Due to this over extraction and the droughts that the zone suffers the river bed nearest to the point where it historically discharged into the sea Salines de Santa Pola is left with no flow during certain periods. However, following inundations the river recovers is former flow causing floods in the fields to the south of Elche and in an area of salt flats. This has motivated the Hydrographic Confederation of Júcar to carry out works to recover the former course of the river along its final stretch through the illegal fields around Santa Pola in order that the river discharges into the sea at its former location.
However, due to the particularly dry conditions of the areas it goes through, the Vinalopó may never have been particularly deep or wide, at least not during historical times. Thus, for example, in the 12th century, during the Al-Andalus period, the local author al-Idrîs does not even name it and he just mentions "a brackish stream near Elche whose waters are not good for drinking".
Nevertheless, the Vinalopó has shaped what is, in places, a quite significant riverbed compared to its currently meager flow. This is particularly so in the stretch from Aspe to below Elche. This may be partially explained by repeated flooding episodes over the centuries enhanced by erosion, which the scarcely vegetated matorral areas through which the river passes have suffered over time.
Legend has it that Amílcar Barca, the father of Hannibal, drowned while trying to cross the Vinalopó as he was fleeing the Iberians following one of the many battles between the Carthaginians and the inhabitants of this area of the Iberian peninsula.
Urban and industrial axisEdit
The valley of the Vinalopó has been the location of many settlements throughout history, as shown by the important Iberian – Roman villages of Idella (Elda) o Illici (Elx/Elche).
During the second half of the 20th century the valley became a dynamic urban and industrial axis with industrial activity mainly concentrated in the footwear and leather goods industries. The majority of Spanish footwear is produced in Elda and Elche and the International Trade Fair for Footwear and Associated Industries has been held in these cities for many years. Shoemaking is also an important industry in other cities such as Petrer, Monòver and Villena.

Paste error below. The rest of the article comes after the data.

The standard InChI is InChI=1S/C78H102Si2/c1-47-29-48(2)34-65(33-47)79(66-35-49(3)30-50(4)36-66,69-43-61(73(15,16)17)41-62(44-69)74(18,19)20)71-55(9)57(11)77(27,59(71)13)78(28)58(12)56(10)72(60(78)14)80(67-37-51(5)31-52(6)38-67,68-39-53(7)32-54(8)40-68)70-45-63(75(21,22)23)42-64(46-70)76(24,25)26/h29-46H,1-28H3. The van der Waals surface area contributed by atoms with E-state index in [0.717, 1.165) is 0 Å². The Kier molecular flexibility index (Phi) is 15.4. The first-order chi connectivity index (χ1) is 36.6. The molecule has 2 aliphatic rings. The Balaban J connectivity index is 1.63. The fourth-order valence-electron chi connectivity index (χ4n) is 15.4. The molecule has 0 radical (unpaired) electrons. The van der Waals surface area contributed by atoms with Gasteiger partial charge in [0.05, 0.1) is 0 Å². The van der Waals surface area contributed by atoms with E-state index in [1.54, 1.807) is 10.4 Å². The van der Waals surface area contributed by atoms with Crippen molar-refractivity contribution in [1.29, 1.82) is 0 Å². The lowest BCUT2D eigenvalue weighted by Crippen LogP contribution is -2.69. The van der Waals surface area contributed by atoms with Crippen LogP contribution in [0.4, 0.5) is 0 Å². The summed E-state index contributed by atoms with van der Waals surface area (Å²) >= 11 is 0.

Viticulture is another important sector in this region, particularly in the Middle Vinalopó, where it is possible to define two different areas, the north and the south. The grapes grown in the northern area (around Monòver, El Pinós and Villena) are used to make wine while those grown in the southern area (centered on Novelda, Aspe and Monforte del Cid) are destined for the table. Grapes grown in the southern area are protected under the designation of origin Vinalopó Grape.
Other commercially important activities include the production of cut stone and marble particularly in the area around Novelda, fishing from the port of Santa Pola and tourism again in Santa Pola and centered on urbanizations near to Elx/Elche (Arenales del Sol, El Altet, La Marina, etc.)
The number of people living in the three comarcas (districts) is around 500,000. The biggest city is Elx/Elche with a population of 230,000, followed by the conurbation of Elda-Petrer-Monòver with 100,000 then Novelda-Aspe with 50,000, Villena has 35,000 inhabitants and Santa Pola has more than 30,000.
The Vinalopó also has a number of protected wildlife areas. There are three Natural Parks: Serra de Mariola which is important for the conservation of its flora, Salines de Santa Pola and El Fondo both important areas for migratory birds.
Other areas of interest include Salines Lagoon, Serra de Salina, Elda Reservoir and Elx/Elche Reservoir.
- "Santa Pola, bahía de". Gran Enciclopedia Temática de la Comunitat Valenciana. Historia. Editorial Prensa Valenciana. 2009.
- Mapa Topográfico Nacional de España, Banyeres de Mariola, 820 IV, 1:25.000, 2004
- Official site of the Jucar River Authority, which regulates other smaller rivers like the Vinalopó. In Spanish.